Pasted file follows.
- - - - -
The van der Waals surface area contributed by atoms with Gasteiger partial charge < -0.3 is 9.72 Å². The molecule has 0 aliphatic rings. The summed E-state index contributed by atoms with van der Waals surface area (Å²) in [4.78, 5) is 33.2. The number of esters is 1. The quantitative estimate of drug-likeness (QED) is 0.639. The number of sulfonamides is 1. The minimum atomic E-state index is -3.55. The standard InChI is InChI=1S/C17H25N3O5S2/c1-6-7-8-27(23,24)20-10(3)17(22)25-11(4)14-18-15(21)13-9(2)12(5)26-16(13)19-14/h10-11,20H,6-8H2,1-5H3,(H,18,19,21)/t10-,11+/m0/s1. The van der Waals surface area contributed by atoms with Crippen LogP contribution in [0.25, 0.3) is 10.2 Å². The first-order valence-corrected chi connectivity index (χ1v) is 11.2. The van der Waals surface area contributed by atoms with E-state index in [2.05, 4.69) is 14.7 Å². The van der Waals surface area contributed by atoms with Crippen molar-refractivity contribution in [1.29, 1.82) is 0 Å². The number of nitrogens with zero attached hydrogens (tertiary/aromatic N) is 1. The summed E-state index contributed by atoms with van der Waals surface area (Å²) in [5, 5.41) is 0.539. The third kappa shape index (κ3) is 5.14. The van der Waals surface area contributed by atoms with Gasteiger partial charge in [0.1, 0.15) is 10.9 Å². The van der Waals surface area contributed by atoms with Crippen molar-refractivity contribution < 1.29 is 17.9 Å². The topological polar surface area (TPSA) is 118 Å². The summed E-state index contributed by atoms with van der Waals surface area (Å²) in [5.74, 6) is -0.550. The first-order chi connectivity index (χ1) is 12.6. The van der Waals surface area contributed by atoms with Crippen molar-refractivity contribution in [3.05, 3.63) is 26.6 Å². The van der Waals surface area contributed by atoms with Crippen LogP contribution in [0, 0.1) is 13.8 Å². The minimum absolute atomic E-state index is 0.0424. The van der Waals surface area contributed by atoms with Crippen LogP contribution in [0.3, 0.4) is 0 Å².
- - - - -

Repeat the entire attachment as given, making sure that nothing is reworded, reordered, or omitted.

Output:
The van der Waals surface area contributed by atoms with Gasteiger partial charge < -0.3 is 9.72 Å². The molecule has 0 aliphatic rings. The summed E-state index contributed by atoms with van der Waals surface area (Å²) in [4.78, 5) is 33.2. The number of esters is 1. The quantitative estimate of drug-likeness (QED) is 0.639. The number of sulfonamides is 1. The minimum atomic E-state index is -3.55. The standard InChI is InChI=1S/C17H25N3O5S2/c1-6-7-8-27(23,24)20-10(3)17(22)25-11(4)14-18-15(21)13-9(2)12(5)26-16(13)19-14/h10-11,20H,6-8H2,1-5H3,(H,18,19,21)/t10-,11+/m0/s1. The van der Waals surface area contributed by atoms with Crippen LogP contribution in [0.25, 0.3) is 10.2 Å². The first-order valence-corrected chi connectivity index (χ1v) is 11.2. The van der Waals surface area contributed by atoms with E-state index in [2.05, 4.69) is 14.7 Å². The van der Waals surface area contributed by atoms with Crippen molar-refractivity contribution in [1.29, 1.82) is 0 Å². The number of nitrogens with zero attached hydrogens (tertiary/aromatic N) is 1. The summed E-state index contributed by atoms with van der Waals surface area (Å²) in [5, 5.41) is 0.539. The third kappa shape index (κ3) is 5.14. The van der Waals surface area contributed by atoms with Gasteiger partial charge in [0.1, 0.15) is 10.9 Å². The van der Waals surface area contributed by atoms with Crippen molar-refractivity contribution < 1.29 is 17.9 Å². The topological polar surface area (TPSA) is 118 Å². The summed E-state index contributed by atoms with van der Waals surface area (Å²) in [5.74, 6) is -0.550. The first-order chi connectivity index (χ1) is 12.6. The van der Waals surface area contributed by atoms with Crippen molar-refractivity contribution in [3.05, 3.63) is 26.6 Å². The van der Waals surface area contributed by atoms with Crippen LogP contribution in [0, 0.1) is 13.8 Å². The minimum absolute atomic E-state index is 0.0424. The van der Waals surface area contributed by atoms with Crippen LogP contribution in [0.3, 0.4) is 0 Å².